While it looks like a serious effort from Chateau Angélus in 2012 – plenty of perfume and layers to the nose and density and matter on the palate – the most newsworthy feature of Angélus this year will surely be its price. Announced yesterday, at 180 euros a bottle, Angélus is 30% up on their 2011 release. The subsequent indigestion on Twitter was palpable. Not to be outdone Chateau Pavie, the other recently promoted chateau that joined Ausone and Cheval Blanc in the Premier Grand Cru Classé ‘A’ category, released at a matching price. This was a whopping 58% increase on their 2011 price. Should we laugh or cry? Only in the heady world of St Emilion’s top classification does this price perversity, where price is the guiding rule, make any sense at all, but the logic would surely be enough to make even Joseph Heller’s Captain Yossarian shake his head in disbelief. To anyone outside this St Emilion bubble, prices increases in 2012 are surely ridiculous. Just who will consider buying at these prices?
Posts Tagged ‘Groupement de Premiers Grands Crus Classes de Saint-Emilion’
The vagaries of the 2011 season effected St Emilion in pretty much the same way as it did the rest of Bordeaux. A precocious start in spring got the vineyards off to a flying start. Extremely high temperatures at the end of June, recorded at 44C in the shade at Chateau Figeac, caused problems and would have stalled vine growth. Cooler and wetter weather in July and August helped spur things along but clearly the fluctuating climatic conditions necessitated a huge investment of labour in the vineyards in terms of canopy management and the like to maintain a healthy crop. There was also some localised rain at harvest which would have proved problematic although here, as elsewhere, September was generally sunny and warm.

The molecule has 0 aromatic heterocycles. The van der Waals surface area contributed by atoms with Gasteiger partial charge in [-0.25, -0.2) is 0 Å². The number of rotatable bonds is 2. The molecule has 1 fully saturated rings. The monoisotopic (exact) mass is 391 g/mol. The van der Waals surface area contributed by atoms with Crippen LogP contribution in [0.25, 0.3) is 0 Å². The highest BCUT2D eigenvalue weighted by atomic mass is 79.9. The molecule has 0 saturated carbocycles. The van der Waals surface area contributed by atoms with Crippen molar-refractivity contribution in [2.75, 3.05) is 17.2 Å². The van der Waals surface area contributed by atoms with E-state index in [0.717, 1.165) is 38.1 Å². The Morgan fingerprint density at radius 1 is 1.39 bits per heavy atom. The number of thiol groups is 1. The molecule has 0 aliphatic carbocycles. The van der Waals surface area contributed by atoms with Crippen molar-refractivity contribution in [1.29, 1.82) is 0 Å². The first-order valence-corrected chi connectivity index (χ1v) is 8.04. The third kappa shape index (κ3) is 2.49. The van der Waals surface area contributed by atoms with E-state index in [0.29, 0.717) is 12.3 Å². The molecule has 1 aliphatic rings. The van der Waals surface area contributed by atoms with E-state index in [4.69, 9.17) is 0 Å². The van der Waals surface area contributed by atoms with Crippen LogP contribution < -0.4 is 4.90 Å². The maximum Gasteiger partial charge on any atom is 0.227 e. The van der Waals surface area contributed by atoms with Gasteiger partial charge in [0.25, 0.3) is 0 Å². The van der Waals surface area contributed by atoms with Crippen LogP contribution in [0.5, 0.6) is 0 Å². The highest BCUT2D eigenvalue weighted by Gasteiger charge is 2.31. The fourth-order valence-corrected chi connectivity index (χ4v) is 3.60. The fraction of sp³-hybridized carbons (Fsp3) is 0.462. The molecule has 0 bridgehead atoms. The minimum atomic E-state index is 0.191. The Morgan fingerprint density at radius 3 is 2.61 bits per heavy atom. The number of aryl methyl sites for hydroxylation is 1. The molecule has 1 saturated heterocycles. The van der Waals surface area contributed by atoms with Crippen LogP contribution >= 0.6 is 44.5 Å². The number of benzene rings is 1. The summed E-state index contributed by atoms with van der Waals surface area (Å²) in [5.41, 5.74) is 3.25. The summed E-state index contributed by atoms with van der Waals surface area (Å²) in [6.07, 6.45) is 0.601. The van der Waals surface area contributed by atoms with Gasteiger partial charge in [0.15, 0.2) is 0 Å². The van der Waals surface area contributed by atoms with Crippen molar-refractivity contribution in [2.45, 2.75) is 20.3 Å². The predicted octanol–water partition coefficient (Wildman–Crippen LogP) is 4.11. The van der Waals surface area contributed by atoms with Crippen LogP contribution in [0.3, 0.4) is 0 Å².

This appellation has had a fantastic vintage in 2010. Yes some wines have too much alcohol but in most cases the wines have incredible balance because of the freshness of the vintage. Also over-extraction is seemingly less problematic here than usual, although again that is a relative thing. There are a host of terrific wines this year but it seems that those that have a high proportion of Cabernet Franc, and even Cabernet Sauvignon as in the case of Chateau Figeac, have made the very finest wines. Amongst these, Chateau Cheval Blanc, Chateau Angélus, Chateau Figeac and Chateau Trottevielle have made truly extraordinary wines which are approaching perfection in my book.